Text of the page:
Griffin is beginning to change his game a bit. He’s transitioning from a player that would dunk a lot, to a player that will spot up and shoot more. He’s adding a three-point shot to his game, and converted on 40 percent of those shots (10-of-25) last season. He’s admitted that by relying on dunking and his athleticism that he’d be physically fatigued by the end of the season. By shooting the ball more, Griffin seemed fresh for what turned out to be an impressive showing in the playoffs.

The Clippers retained DeAndre Jordan this offseason and also added Paul Pierce, Lance Stephenson and Josh Smith into the mix. They went from having a disastrous offseason, to having perhaps one of the deepest teams in the league. By adding so many offensive weapons into the equation along with Chris Paul, J.J. Redick and Jamal Crawford, the team may not need Griffin to drop 20-25 points a game and instead allow him to pick his spots during the regular season.

3. Kevin Love, Cleveland Cavaliers:

With a healthy Kevin Love returning to the Cavaliers, many are already penciling in the Cavs into the Finals again next season. His first year in Cleveland was statistically one of the worst of his career, but it was because he wasn’t his team’s best scoring option for perhaps the first time. Instead, he was the third option behind LeBron James and Kyrie Irving, but still was a crucial part of the offense.

As we saw in the playoffs, Love is an important part of the Cavaliers’ offense. We’re left wondering what might have been had Love and Irving been healthy for the Finals against the Warriors. The argument can be made that at 100 percent, the Cavaliers could have defeated the Warriors.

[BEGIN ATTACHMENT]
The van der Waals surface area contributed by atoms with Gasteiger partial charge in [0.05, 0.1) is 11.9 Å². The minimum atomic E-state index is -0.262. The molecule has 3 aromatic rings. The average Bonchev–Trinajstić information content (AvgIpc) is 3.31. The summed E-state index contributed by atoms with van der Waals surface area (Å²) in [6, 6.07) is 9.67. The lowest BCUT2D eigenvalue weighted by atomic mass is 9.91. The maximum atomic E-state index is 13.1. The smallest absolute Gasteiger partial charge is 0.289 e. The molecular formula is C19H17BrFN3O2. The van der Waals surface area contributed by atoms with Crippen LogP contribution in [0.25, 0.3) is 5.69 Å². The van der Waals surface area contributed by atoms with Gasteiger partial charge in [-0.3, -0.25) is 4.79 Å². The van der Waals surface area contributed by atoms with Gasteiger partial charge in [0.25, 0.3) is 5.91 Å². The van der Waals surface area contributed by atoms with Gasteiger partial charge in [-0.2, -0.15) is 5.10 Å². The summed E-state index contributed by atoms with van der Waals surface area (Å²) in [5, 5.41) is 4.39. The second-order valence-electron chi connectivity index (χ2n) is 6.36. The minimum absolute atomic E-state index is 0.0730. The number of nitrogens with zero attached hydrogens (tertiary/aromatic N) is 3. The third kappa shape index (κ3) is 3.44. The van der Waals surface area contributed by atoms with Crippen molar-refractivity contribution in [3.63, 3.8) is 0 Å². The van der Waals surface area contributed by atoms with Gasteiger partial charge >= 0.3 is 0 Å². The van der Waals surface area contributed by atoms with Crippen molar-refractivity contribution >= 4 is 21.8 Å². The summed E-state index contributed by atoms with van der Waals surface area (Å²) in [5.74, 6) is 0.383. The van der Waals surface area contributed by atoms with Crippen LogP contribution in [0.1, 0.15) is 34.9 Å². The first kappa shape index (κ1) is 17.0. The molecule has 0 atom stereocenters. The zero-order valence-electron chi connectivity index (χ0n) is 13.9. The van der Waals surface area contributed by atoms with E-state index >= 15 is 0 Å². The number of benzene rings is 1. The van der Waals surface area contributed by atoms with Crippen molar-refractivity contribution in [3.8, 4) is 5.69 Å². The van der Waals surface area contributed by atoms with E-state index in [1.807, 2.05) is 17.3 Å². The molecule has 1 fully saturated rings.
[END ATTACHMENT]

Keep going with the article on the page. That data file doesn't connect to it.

Although his numbers took a hit in Cleveland, Love still averaged 16.4 points, 9.7 rebounds and 2.2 assists per game. He shot 37 percent from three-point range and knocked down 144 total shots from behind-the-arc, the second-highest of his career. Questions were raised throughout the season on whether or not Love fit into the system behind James and Irving, but after missing him in the postseason, it’s clear there’s a big need for his offensive skill-set. .

2. LaMarcus Aldridge, San Antonio Spurs:

Heading into this offseason, LaMarcus Aldridge was perhaps the most sought-after free agent on the market. Aldridge was coming off of the best season of his career and there was no shortage of suitors for his services. Once it became known that Aldridge was open to the idea of leaving the Portland Trail Blazers, it seemed all but certain that he would be signing with the Spurs.

The Spurs have always managed to contend in the Western Conference with Tim Duncan, Tony Parker and Manu Ginobili. And even with those three playing in the last few years of their respective careers, adding Aldridge makes the West theirs for the taking. The Spurs also retained Kawhi Leonard and Danny Green, which, in addition to Aldridge, gives San Antonio a promising core for the future.

With so many options on the team, Aldridge may not be asked to do as much in his first year in San Antonio as he has with the Trail Blazers, but he still may lead the team in scoring. He averaged a career-high 23.4 points last season with the Trail Blazers and would have easily been the Spurs’ top scorer as Leonard led the Spurs in scoring at 16.5 points per game. He can get it done just about anywhere on the court, as he’s a great post-up player and a player that has improved his shooting consistently throughout his career. He knocked down 37 three-point shots last season at a 35 percent rate. By signing with the Spurs, he will help transition the team into the next era of basketball after Duncan, Parker and Ginobili retire.

1. Anthony Davis, New Orleans Pelicans: